A couple of seasons ago, I swore never again to get hooked on soap operas or endless teleseryes.
My recent vacation helped do that. Whatever I was watching before I took off was left in midair, and I didn’t have time to get caught up, much less start on yet another new “cuento de nunca acabar.” I was busy seeing family, getting together for lunches and dinners, and keeping up with new nieces, nephews and grandchildren.
And then came “Gran Hotel.”
It is a Spanish drama series, elegant, tender, with intricate and convoluted twists and turns and a beautiful brilliant cast.
I started watching on my last couple of days in Seattle. When I got back I hounded my daughter to download (or is it upload?) Netflix for me. It has a plethora of choices for movies, drama series, comedies, animation masterpieces and documentaries.
But right now, I only have eyes for “Gran Hotel.” The English subtitles are adequate but nothing as rich as the original Spanish.
I can’t wait to watch what happens to Alicia and Julio. The last episode I watched she was marrying someone else. I guess I could watch the whole story in one fell swoop. But where is the excitement in that? I like it when I can tell myself, “Abangan!”
In a couple of weeks, it will be Thanksgiving Day in America and in our home.
We will celebrate four days early this year. But that’s when all the children and grandchildren can make the trip to Alabang for our traditional roast turkey.
The date is not important. For my family, Thanksgiving dinner, whenever it happens, marks the start of the holiday season.
Our Christmas tree will be up. Ornaments have been cleaned and polished. Some of them could use a facelift. A few looked a little tired last year. All the lights work. But I can’t find the treetop.
It is also time to replace my old-fashioned farol. We had blustering winds last year and the three stars lost their tassels. I love capiz and all the new colorful kumukutikutitap styles. But nothing can take the place of the farol of my Christmases way back then.
The music will be festive as it always is when my family gets together. We shall miss those far away. But we are blessed that as many as we have near will join us under one roof to give thanks.
I reflect on how much we are given, every minute of every day. And how we take it all for granted.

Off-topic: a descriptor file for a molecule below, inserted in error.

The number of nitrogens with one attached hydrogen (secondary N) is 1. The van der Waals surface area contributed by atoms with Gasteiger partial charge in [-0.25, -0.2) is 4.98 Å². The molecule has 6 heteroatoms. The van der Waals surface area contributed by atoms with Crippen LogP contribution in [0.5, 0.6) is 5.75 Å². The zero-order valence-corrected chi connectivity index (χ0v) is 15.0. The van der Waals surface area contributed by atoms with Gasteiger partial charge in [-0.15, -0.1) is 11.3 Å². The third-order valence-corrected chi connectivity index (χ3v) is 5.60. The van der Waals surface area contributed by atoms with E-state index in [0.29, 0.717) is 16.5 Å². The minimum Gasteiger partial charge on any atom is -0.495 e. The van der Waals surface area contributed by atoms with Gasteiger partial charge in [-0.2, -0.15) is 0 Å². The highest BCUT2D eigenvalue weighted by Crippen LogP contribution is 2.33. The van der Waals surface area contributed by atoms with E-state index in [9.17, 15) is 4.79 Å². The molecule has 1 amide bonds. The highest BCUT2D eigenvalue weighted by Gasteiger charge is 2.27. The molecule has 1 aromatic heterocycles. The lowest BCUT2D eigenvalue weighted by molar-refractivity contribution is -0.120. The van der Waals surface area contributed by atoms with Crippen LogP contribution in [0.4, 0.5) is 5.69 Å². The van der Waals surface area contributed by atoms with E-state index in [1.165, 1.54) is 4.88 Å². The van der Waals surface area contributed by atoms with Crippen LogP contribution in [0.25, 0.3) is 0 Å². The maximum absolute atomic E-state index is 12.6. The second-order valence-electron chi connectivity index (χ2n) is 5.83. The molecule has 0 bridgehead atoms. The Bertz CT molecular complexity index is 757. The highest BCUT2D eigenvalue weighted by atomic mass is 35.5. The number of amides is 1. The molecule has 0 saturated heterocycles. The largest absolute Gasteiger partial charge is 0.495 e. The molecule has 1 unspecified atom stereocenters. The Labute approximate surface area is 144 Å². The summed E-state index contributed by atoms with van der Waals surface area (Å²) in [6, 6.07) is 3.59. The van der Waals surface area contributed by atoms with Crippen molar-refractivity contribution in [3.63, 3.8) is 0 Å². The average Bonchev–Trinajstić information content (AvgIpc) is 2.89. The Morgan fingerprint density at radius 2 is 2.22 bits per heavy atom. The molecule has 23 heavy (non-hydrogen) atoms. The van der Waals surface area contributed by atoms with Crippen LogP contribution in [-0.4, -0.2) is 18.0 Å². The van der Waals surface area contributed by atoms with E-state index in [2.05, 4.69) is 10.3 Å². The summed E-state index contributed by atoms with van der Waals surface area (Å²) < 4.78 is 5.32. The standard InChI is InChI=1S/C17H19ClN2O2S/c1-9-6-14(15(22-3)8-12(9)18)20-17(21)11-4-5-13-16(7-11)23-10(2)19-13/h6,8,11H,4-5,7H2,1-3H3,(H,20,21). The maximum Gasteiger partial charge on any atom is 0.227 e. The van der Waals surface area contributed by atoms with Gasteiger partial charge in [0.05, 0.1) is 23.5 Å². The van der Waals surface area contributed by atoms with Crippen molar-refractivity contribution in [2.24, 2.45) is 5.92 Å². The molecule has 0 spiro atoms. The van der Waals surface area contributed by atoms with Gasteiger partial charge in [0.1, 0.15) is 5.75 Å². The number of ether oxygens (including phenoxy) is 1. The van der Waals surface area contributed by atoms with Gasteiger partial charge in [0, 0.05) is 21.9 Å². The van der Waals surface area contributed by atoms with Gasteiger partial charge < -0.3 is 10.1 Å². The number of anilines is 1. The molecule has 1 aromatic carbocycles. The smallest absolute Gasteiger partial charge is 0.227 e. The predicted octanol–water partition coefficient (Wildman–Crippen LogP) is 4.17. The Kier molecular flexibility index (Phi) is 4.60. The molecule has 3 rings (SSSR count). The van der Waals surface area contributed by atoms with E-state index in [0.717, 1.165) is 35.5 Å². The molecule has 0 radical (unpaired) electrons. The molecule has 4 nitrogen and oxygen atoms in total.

Every year when we stand around the table for prayer, I have this deep urge to say a few words of thanks of my own. But I have “stage fright,” anxious that perhaps it won’t come out right, or that since I have so much to be thankful for, I may take all night to say my piece and dinner will get cold. Or I may get emotional and just fall apart and cry.
And so, I squeeze my eyes shut tight so the tears don’t spill over and I think of other things, like “Did I turn off the stove, or is my gravy lumpy or too salty?”
And then that moment passes, and all is well. At any rate, it is during those few seconds that I whisper my thanks and I am sure the Lord hears me. He listens. He knows.
It is Trump over Hillary!
The US election is finally over. I think it is safe to say that this one will go down in history as the most memorable. No one really expected the outcome. Perhaps not even Trump.
It was a long and hard campaign for both parties and the candidates got down and dirty. Tempers flared at a feverish pitch, frightening even for us, as far away as we are from America.
Like never before media did its worst. Full of venom and malice, it captured everybody’s thoughts with no regard for good taste or honesty. We heard foul language, filthy stories even from the podium. There was no trace of decency or decorum.
Unfortunately we were influenced by the events, mostly for the bad.
That it was divisive is a huge understatement.
Remember how we agonized over our May elections? This was no different.
The dust has yet to settle. Emotions are still raw. Euphoria will eventually be replaced by the reality of a nation torn apart in desperate need to bind its wounds.
The world is troubled. Across the ocean and here at home, heartbroken people are poised to march to an old familiar dirge. Is there solace for their pain?
Writer Max Lucado paints an eloquent picture of America after the election. It is a timely reminder.
And it’s not just for Americans.
“Voters on both sides feel frustrated, even embarrassed by it all. There is a visceral fear, an angst about the results.
“What if so and so wins? When we wake up Nov. 9 post election, when the confetti is swept away and the election is over, what will we see?
“I have a prediction. I know exactly what Nov. 9 will bring.
“HE will still be in charge. HIS throne will still be occupied. HE will still manage the affairs of the world.
“Never before has HIS providence depended on a king, president or ruler. And it won’t on Nov. 9, 2016.
“The Lord can control a king’s mind as HE controls a river; HE can direct it as HE pleases.” Proverbs 21:1